Why?  Because that means I gave a nice, hefty, interest-free loan to Uncle Sam.  That’s money I could have been using to buy wines, and instead it went to interesting pursuits that have primarily delayed our progress towards a more just and tolerant society – pursuits like blowing up Iraqi civilians or debating whether or not gay marriage will unravel the moral fabric of our culture.

C’est la vie, I suppose.

The reason I bring up taxes is that the nice folks over at Icon Estates Wines, who represent about a gazillion wine brands, have sent me samples under the theme of Top Wines For Tax Times.  These are witty “pairings” such as -

You’re getting a big refund! Congratulations, you’ve hit the sweet spot!  Celebrate with a delicious Jackson0Triggs Proprietor’s Reserve Icewine…”

Not a bid idea, except that we’ve already established that getting a big refund means you’ve acted like a muppet and therefore probably is not something for which you should be congratulated.

This would not stop me however, from lining up a few samples to at least celebrate the fact that our 2008 taxes are at least completed for filing.  So I picked the “Your brain is in a knot” wine (Estancia’s Monterey Riesling), which is at least partially true but not necessarily related to the processing of my taxes, followed by the “It took you forever but you wouldn’t give up” wine – not true for me, since I pay someone else to work on my taxes – and finally the Jackson-Triggs Icewine (made from Vidal), which of course is related to the refund, without the “congratulations you’re a muppet!” part.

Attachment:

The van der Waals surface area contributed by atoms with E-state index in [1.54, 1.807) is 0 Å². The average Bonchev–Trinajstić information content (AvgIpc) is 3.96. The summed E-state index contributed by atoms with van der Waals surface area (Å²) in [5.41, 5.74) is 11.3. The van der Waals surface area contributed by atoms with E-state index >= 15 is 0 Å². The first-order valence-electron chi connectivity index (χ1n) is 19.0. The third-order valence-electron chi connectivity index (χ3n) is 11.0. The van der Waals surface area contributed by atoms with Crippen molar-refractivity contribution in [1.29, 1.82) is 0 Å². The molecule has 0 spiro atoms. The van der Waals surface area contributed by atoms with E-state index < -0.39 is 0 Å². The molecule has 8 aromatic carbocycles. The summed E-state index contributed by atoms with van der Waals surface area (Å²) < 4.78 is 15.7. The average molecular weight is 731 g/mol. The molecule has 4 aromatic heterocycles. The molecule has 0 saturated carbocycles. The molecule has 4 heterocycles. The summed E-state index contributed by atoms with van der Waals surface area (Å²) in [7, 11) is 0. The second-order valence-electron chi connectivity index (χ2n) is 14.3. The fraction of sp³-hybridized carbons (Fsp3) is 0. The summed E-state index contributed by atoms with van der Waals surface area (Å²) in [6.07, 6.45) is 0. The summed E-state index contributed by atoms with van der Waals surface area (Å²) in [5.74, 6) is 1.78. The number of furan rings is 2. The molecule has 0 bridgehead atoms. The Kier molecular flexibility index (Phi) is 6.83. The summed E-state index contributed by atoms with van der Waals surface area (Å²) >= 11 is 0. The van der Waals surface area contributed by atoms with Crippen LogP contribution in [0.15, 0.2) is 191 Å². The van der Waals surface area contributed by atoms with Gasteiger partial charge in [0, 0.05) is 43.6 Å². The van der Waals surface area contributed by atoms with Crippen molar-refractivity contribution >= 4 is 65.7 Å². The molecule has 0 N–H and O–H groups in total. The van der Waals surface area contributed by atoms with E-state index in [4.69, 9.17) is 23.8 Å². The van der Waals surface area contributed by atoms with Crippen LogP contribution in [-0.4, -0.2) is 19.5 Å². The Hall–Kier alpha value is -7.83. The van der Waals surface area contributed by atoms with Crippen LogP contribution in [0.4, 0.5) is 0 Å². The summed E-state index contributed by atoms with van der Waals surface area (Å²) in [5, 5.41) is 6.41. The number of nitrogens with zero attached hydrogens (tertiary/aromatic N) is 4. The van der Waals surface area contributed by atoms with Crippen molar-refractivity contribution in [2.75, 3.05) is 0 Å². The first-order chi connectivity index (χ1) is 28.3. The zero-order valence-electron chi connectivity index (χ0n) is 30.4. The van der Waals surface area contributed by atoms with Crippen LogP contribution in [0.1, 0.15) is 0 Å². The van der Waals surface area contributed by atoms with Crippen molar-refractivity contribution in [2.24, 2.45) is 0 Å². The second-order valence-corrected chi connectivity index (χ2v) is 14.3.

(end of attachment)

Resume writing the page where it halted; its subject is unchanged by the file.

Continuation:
Ok, just to recap, we started with Sesame Street, moved on to taxes, and now we’re sampling wine from three different wineries.  Now that we’re all caught up…

Wine #1 – Despite the fact that the Estanica Riesling is from a cooler area (Monterey) in CA terms, it’s still a relatively warm climate in Riesling terms and it shows on this wine, which is heavy on the apple and pears, and a little lower on the acidity and floral component.  Still, it would kick ass paired with shrimp.

Wine #2 – The 2005 Paso Creek Cabernet Sauvignon (Paso Robles) was a tad disappointing for me – nice alcohol level, but very heavy on the cherry fruit, almost cloying, without any of the extra pizzazz of secondary aromas that I like to finish off my Cabs.

Wine #3 – The clear winner of the night for me (and all of our dinner party, actually).  The Jackson-Triggs Vidal Proprietor’s Reserve Icewine (Niagara) is a great buy, with a ton of melon sorbet on the nose, and sweet lemon-lime with plenty of acidity on the palate.

I attribute the Jackson-Triggs being my favorite to the fact that Canadian icewine stomps all kinds of major ass.  In my experience, a wine drinker’s first encounter with Icewine roughly follows the trajectory graphed below. (click for larger version):